COVID-19 intellectual property exemption supporters split on what to cover


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Law360 (June 30, 2021, 6:50 p.m. EDT) – At a Wednesday meeting of World Trade Organization members, some of the early supporters of a grassroots effort to temporarily lift COVID-related intellectual property protections -19 questioned the Biden administration’s decision to limit its support to a deal that would only cover vaccines and not virus-related diagnostic treatments or personal protective equipment.

The disagreement arose during an informal meeting convened in Geneva by Ambassador Dagfinn Sørli of Norway, chairman of the WTO council overseeing the Trade-Related Aspects of Intellectual Property Rights Agreement, or TRIPS. It followed the first round of breakout discussions on the waiver, which focused on the scope of intellectual property rights that would be on the table once negotiations formally began.

At the heart of Wednesday’s debate was the scope of US Trade Representative Katherine Tai’s statement. decision in may to support the lifting of intellectual property protections related to the current COVID-19 pandemic, which has killed nearly 4 million people worldwide so far. Publicly, Tai’s office has limited its support to lifting protections only on patents and only related to vaccines.

The South African delegation had pointed out a report by the World Health Organization published in 2019 which consolidated, in a footnote, vaccines with drugs, medical devices, health products and technologies of the health, according to a trade official based in Geneva. Supporters of the TRIPS waiver, shortly after the United States announced its support, had issued a draft proposal that would forgo intellectual property protections for three years and cover all “health products and technologies” used “for the prevention, treatment or containment of COVID-19”.

The South African delegation also hinted at a list of “priority medical devices” the WHO released in December on Wednesday, the trade official said. These include ventilators, patient monitors, and medical and surgical masks, as well as the raw materials needed to manufacture the vaccines.

The trade delegation representing the United States responded by urging supporters of the waiver to focus on a deal that would be pragmatic, according to the trade official. Any deviation would require the unanimous agreement of the 159 members of the WTO.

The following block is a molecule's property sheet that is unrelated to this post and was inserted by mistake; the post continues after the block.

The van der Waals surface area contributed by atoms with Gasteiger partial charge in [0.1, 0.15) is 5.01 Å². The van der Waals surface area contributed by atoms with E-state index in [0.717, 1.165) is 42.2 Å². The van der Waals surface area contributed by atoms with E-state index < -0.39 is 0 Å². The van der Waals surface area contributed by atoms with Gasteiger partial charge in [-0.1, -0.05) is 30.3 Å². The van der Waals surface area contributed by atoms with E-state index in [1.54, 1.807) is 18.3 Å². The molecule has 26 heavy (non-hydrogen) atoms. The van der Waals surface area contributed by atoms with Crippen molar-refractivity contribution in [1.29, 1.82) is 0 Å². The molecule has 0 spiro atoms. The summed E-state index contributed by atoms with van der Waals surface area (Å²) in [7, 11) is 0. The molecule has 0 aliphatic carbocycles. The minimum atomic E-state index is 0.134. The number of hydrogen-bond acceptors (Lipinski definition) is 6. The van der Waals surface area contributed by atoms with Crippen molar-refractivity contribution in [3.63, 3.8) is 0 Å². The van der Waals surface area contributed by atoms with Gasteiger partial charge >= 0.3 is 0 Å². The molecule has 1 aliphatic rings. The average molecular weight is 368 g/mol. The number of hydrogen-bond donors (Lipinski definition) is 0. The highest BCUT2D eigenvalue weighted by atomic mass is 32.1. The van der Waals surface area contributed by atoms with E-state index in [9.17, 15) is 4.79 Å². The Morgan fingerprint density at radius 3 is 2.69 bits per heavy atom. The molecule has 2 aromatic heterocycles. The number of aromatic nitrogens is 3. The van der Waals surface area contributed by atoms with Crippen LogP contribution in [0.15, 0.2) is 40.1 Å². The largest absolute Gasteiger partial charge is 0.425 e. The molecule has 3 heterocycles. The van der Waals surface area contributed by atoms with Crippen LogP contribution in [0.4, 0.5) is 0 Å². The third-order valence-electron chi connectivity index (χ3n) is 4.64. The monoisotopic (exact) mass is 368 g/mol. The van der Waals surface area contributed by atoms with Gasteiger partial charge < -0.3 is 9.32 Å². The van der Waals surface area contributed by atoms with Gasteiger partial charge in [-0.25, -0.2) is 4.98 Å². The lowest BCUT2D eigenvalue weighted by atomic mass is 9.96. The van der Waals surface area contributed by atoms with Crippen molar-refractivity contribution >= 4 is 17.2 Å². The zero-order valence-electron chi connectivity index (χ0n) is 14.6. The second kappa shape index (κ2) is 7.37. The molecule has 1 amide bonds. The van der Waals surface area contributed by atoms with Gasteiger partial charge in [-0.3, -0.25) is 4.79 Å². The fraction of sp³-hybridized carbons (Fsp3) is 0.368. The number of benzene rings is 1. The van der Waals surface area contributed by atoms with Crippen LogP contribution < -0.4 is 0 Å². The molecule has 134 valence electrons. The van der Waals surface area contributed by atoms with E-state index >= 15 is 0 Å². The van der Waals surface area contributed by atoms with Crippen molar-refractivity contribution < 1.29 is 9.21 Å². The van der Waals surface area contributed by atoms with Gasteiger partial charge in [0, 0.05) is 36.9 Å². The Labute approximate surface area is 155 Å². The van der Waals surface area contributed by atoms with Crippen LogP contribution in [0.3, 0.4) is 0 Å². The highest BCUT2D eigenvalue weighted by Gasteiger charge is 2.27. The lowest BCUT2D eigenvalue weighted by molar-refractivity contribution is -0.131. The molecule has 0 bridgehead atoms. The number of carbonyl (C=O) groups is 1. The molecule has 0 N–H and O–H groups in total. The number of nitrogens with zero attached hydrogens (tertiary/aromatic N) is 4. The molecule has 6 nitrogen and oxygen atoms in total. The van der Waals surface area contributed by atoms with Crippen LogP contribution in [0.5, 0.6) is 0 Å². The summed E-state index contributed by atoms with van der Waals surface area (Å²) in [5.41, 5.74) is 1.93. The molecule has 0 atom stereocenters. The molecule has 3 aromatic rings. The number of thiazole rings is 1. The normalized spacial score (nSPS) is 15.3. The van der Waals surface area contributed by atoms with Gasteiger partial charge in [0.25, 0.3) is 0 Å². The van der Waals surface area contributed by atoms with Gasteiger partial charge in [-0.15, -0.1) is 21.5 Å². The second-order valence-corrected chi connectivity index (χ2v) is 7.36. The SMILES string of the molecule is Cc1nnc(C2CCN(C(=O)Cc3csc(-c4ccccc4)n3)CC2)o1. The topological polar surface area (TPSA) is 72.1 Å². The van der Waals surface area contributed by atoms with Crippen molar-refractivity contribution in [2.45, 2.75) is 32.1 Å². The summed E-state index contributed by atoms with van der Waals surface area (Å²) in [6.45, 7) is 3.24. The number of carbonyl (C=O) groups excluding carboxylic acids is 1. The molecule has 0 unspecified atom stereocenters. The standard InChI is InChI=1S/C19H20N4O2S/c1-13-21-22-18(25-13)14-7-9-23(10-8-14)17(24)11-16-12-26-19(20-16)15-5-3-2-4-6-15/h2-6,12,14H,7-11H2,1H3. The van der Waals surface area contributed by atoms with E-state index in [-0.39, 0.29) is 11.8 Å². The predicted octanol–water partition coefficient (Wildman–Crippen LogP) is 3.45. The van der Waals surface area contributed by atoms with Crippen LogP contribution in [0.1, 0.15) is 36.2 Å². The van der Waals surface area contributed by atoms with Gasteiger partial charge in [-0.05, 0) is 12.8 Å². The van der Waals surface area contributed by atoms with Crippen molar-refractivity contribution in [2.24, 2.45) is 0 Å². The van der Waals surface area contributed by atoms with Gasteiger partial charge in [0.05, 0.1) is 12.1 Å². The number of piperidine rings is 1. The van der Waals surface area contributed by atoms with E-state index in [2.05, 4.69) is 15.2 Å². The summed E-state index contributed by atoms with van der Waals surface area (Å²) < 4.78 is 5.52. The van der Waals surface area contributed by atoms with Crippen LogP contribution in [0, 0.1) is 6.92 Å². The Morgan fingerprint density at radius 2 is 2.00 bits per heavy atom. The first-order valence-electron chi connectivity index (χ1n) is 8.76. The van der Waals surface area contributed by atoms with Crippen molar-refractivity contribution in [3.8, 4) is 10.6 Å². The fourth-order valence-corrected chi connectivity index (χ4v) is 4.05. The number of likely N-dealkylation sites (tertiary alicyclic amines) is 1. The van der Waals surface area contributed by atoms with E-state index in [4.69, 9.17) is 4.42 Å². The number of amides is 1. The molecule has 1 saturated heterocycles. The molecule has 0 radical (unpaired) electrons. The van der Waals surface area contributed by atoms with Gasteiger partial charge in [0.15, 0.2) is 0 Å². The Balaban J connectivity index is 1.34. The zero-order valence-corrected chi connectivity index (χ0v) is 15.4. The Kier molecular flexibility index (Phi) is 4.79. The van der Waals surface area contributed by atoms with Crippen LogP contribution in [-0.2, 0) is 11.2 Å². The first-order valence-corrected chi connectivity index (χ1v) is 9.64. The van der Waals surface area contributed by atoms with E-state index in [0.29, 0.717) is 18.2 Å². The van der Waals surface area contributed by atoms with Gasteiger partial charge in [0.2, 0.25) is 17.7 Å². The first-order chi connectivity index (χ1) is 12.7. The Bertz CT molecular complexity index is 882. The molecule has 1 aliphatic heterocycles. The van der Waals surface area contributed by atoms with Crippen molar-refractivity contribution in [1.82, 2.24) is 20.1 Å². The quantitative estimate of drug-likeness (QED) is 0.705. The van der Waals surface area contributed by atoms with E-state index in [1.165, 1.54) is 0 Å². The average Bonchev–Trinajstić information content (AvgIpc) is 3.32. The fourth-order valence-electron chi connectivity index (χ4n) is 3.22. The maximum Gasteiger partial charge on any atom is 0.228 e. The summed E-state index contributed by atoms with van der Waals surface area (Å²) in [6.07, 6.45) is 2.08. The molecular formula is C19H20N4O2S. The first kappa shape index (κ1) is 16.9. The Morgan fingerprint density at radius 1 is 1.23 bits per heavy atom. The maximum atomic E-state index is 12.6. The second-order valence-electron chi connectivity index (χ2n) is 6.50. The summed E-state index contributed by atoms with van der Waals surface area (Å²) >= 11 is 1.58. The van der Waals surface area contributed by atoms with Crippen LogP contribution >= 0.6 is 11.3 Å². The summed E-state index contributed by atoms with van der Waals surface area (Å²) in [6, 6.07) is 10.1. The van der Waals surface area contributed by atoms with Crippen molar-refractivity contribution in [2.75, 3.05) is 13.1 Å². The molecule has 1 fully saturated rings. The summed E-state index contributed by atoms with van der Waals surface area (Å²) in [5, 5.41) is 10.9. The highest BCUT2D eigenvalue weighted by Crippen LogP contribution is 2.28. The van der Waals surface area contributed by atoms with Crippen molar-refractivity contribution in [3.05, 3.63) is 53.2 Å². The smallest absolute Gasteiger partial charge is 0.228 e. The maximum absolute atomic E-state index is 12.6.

The waiver is currently supported by more than 100 of them, but opposition from members of the European Union stay steep. Earlier in June, the EU presented a different proposition aimed at boosting the global distribution of COVID-19 vaccines, which would gradually eliminate vaccine export restrictions around the world, but not suspend intellectual property protections.

At Wednesday’s meeting, the EU group also expressed additional concerns that products developed during any waiver period would ultimately lose their eligibility for patent protection, if unlicensed use of those products became too much. prevalent during this period.

On Wednesday, the delegations of South Africa, as well as India, Pakistan and Bangladesh, among others, argued that the EU’s proposal should not be seen as an alternative to their waiver, according to the sales representative, because she would do nothing to change the According to them, intellectual property laws stand in the way of increasing access to the virus around the world.

The EU insisted that its proposal be accorded the same treatment by the WTO as the proposed TRIPS waiver, which had been the subject of much debate within the trade organization for much of the past year.

Outside the EU, supporters of the waiver are largely dismissive of the EU’s proposal. Dimitri Eynikel, policy adviser for Doctors Without Borders – one of the most ardent supporters of the TRIPS waiver in Europe and the United States – called it this week “nothing more than a facade on a system that is already in place. “.

But in Wednesday’s informal negotiations, the US had joined the EU – along with the UK, Switzerland, Mexico, Japan and Brazil, among others – in taking the stance that better access to vaccines and COVID-related treatments would still be possible. while largely keeping intellectual property laws as they are and which countries see as a basis for incentivizing investment. Technology transfers, argued this somewhat newly formed bloc, can still occur under the current licensing process.

–Additional reporting by Ryan Davis, Kevin Stawicki and Grace Dixon. Editing by Amy Rowe.

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